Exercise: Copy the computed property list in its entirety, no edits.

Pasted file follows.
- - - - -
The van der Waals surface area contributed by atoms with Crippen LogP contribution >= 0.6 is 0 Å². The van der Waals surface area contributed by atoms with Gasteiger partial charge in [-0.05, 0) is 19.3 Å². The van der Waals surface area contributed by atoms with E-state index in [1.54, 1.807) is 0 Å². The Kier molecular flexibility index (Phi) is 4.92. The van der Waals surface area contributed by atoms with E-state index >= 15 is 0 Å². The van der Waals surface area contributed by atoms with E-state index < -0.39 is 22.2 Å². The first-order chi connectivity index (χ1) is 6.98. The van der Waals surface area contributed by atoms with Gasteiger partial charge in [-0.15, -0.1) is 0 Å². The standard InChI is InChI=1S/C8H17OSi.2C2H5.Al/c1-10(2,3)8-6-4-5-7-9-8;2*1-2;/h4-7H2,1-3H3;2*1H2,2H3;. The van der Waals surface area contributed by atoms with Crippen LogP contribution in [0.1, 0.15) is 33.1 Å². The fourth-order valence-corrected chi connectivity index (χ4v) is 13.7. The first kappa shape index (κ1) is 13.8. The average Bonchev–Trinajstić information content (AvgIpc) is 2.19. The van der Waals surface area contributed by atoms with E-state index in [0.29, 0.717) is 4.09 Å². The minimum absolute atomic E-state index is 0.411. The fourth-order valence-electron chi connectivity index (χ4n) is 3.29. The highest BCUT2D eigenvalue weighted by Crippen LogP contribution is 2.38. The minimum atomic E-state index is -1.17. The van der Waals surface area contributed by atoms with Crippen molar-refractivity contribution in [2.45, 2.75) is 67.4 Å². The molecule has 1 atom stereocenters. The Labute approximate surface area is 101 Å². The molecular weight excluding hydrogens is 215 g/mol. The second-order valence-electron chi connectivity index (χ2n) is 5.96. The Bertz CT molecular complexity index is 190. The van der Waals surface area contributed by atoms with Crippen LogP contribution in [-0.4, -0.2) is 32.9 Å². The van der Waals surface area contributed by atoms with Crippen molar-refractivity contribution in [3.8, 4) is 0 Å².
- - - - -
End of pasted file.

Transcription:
The van der Waals surface area contributed by atoms with Crippen LogP contribution >= 0.6 is 0 Å². The van der Waals surface area contributed by atoms with Gasteiger partial charge in [-0.05, 0) is 19.3 Å². The van der Waals surface area contributed by atoms with E-state index in [1.54, 1.807) is 0 Å². The Kier molecular flexibility index (Phi) is 4.92. The van der Waals surface area contributed by atoms with E-state index >= 15 is 0 Å². The van der Waals surface area contributed by atoms with E-state index < -0.39 is 22.2 Å². The first-order chi connectivity index (χ1) is 6.98. The van der Waals surface area contributed by atoms with Gasteiger partial charge in [-0.15, -0.1) is 0 Å². The standard InChI is InChI=1S/C8H17OSi.2C2H5.Al/c1-10(2,3)8-6-4-5-7-9-8;2*1-2;/h4-7H2,1-3H3;2*1H2,2H3;. The van der Waals surface area contributed by atoms with Crippen LogP contribution in [0.1, 0.15) is 33.1 Å². The fourth-order valence-corrected chi connectivity index (χ4v) is 13.7. The first kappa shape index (κ1) is 13.8. The average Bonchev–Trinajstić information content (AvgIpc) is 2.19. The van der Waals surface area contributed by atoms with E-state index in [0.29, 0.717) is 4.09 Å². The minimum absolute atomic E-state index is 0.411. The fourth-order valence-electron chi connectivity index (χ4n) is 3.29. The highest BCUT2D eigenvalue weighted by Crippen LogP contribution is 2.38. The minimum atomic E-state index is -1.17. The van der Waals surface area contributed by atoms with Crippen molar-refractivity contribution in [2.45, 2.75) is 67.4 Å². The molecule has 1 atom stereocenters. The Labute approximate surface area is 101 Å². The molecular weight excluding hydrogens is 215 g/mol. The second-order valence-electron chi connectivity index (χ2n) is 5.96. The Bertz CT molecular complexity index is 190. The van der Waals surface area contributed by atoms with Crippen LogP contribution in [-0.4, -0.2) is 32.9 Å². The van der Waals surface area contributed by atoms with Crippen molar-refractivity contribution in [3.8, 4) is 0 Å².